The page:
When Sputnik 1 an unmanned rocket (1957) built in Russia made it into outer-space and then a manned one in 1961 (Vostok 1) the world was awe-struck and who would not have been? (https://aerospace.org/story/brief-history-space-exploration)
In 1958 NASA was founded and the US sent the first satellite into space, Explorer 1. (https://aerospace.org/story/brief-history-space-exploration) This satellite was supposed to capture data and direct it back to earth for analyzation especially the Van Allen radiation belts surrounding the earth. (https://www.space.com/38700-nasa-history.html)
Alan Shepard became the first US man to be launched into space in 1961 and then John Glenn orbited the earth in 1962. John F. Kennedy was instrumental in helping to attach significance to these programs, i.e. the Gemini and Mercury, and ushered in a new era for technology and innovation that previously was not there. He pressed to make a manned flight to the moon within a decade and we did. Sadly, he was not around to see it.
Apollo 1, in 1968, claimed the lives of three astronauts, but that did not stop us from further pursuing our adventures in space. (https://www.space.com/38700-nasa-history.html) Finally, we reached that lofty objective that JFK spoke about with Apollo 8. The Apollo 8 mission was made even more grand by the eloquent words of Neil Armstrong in 1969 as he set foot on the moon’s surface for the first time “That’s one small step for man, one giant leap for mankind.”. (https://en.wikiquote.org/wiki/Neil_Armstrong) And he was right!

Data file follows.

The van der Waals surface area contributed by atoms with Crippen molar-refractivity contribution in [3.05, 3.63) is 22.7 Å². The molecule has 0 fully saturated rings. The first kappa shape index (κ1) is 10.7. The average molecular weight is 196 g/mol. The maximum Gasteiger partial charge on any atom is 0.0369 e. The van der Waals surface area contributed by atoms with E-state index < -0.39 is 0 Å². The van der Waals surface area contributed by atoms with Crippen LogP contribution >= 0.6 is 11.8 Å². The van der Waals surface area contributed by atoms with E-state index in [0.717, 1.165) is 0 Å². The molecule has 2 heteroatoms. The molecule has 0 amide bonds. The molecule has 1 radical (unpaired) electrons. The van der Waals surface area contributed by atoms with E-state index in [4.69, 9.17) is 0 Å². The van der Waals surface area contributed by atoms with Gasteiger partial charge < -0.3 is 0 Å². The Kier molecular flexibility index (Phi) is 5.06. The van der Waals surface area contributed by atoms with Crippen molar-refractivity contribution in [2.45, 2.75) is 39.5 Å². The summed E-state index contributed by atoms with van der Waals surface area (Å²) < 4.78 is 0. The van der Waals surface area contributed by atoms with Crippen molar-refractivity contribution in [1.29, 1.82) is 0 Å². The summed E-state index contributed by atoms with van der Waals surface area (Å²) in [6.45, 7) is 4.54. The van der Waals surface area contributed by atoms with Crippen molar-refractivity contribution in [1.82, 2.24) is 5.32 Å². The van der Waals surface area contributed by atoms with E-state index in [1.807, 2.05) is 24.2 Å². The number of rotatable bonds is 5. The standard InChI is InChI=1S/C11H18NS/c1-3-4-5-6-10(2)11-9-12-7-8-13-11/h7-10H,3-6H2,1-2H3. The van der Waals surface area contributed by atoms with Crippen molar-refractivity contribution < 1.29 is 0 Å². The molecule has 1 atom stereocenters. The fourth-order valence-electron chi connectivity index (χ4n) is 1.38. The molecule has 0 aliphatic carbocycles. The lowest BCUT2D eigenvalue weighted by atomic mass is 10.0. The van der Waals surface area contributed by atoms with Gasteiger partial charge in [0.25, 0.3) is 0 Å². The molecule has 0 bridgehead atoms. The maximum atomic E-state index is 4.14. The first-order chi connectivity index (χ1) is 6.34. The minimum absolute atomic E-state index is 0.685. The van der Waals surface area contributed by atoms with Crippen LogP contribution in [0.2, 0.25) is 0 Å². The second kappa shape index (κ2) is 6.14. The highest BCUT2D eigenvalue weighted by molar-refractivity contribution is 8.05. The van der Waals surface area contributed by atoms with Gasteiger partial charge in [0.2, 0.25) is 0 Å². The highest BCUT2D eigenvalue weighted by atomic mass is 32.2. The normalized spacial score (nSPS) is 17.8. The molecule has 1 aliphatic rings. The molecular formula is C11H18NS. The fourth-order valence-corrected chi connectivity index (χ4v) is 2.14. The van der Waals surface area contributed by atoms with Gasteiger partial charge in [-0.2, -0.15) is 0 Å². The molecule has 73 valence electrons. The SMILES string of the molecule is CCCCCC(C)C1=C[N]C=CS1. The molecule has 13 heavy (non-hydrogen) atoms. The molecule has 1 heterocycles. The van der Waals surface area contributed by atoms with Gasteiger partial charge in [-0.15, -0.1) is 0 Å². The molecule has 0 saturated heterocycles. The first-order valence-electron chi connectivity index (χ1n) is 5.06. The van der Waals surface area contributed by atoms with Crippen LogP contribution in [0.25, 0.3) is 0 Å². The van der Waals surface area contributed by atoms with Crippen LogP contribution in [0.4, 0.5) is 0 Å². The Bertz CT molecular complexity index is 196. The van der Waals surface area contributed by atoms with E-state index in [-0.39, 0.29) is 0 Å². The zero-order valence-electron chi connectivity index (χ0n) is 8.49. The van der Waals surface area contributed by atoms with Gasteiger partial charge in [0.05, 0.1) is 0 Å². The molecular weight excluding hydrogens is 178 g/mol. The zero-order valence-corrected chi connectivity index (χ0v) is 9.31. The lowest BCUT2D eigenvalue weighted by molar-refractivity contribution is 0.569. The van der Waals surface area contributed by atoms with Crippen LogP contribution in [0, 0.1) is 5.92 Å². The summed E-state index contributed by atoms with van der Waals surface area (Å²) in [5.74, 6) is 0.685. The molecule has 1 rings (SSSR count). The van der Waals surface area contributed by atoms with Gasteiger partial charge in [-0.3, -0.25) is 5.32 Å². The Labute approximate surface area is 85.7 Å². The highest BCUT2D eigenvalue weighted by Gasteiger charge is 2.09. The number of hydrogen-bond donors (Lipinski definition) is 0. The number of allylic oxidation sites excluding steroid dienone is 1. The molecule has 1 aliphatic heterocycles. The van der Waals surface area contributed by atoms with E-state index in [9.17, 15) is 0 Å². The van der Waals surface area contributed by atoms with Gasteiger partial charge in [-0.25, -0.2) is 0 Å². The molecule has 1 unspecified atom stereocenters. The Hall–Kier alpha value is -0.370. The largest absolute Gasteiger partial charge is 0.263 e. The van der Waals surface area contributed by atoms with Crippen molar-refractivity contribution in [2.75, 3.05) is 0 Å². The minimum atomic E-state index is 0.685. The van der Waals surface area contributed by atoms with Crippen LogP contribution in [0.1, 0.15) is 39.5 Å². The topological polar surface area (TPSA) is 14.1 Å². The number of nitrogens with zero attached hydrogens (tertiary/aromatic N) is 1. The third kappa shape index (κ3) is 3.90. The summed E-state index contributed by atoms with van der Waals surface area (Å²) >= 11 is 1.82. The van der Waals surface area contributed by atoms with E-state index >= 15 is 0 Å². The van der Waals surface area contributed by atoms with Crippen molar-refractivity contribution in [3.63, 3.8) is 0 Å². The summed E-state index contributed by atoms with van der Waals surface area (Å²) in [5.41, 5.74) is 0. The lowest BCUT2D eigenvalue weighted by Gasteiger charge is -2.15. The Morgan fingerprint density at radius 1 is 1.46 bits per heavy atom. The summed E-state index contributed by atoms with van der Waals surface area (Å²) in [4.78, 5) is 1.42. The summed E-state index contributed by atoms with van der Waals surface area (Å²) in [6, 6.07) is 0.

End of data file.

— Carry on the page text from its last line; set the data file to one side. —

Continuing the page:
By 1972 we had sent off six manned flights to the moon. (https://www.space.com/38700-nasa-history.html) Skylab was launched the following year. Eventually, the USA worked alongside Russia to bring man to space for extended periods of time.
In the 1980’s the numerous space shuttles were born allowing larger numbers of astronauts and even some lay people to experience space flight on a semi-regular basis. (https://www.space.com/38700-nasa-history.html) Then came the Challenger (1986) and the Columbia (2003) disasters. These disasters were probably unavoidable given the sheer number of flights these shuttles were taking, 135 in all with over 300 astronauts participating in those programs. The participants willingly signed on knowing the dangers of these experimental flights. They were pioneers, trail blazers of sorts. We thank them for their service.
And then it ended.
With all of that rich history behind us do you think that Elon Musk, CEO of Space X, and Sir Richard Branson, serial entrepreneur, would be investing in space if there was no future there? I dare say not!
As of today, September 24, 2018, Elon Musk tweeted that he intends to have his mission to Mars and the building of a base there along with the Big Falcon Rocket by 2028 at the latest. (https://www.designboom.com/technology/elon-musk-spacex-mars-mission-09-24-2018/) Ambitious? Audacious? Yes, but he will do everything in his power to make it happen.
While Virgin Galactic, the brainchild of Sir Richard Branson, is not as far along as the bold Mars plans of Elon Musk it does not diminish the fact that space travel and exploration ought to be funded and invested in with fervor.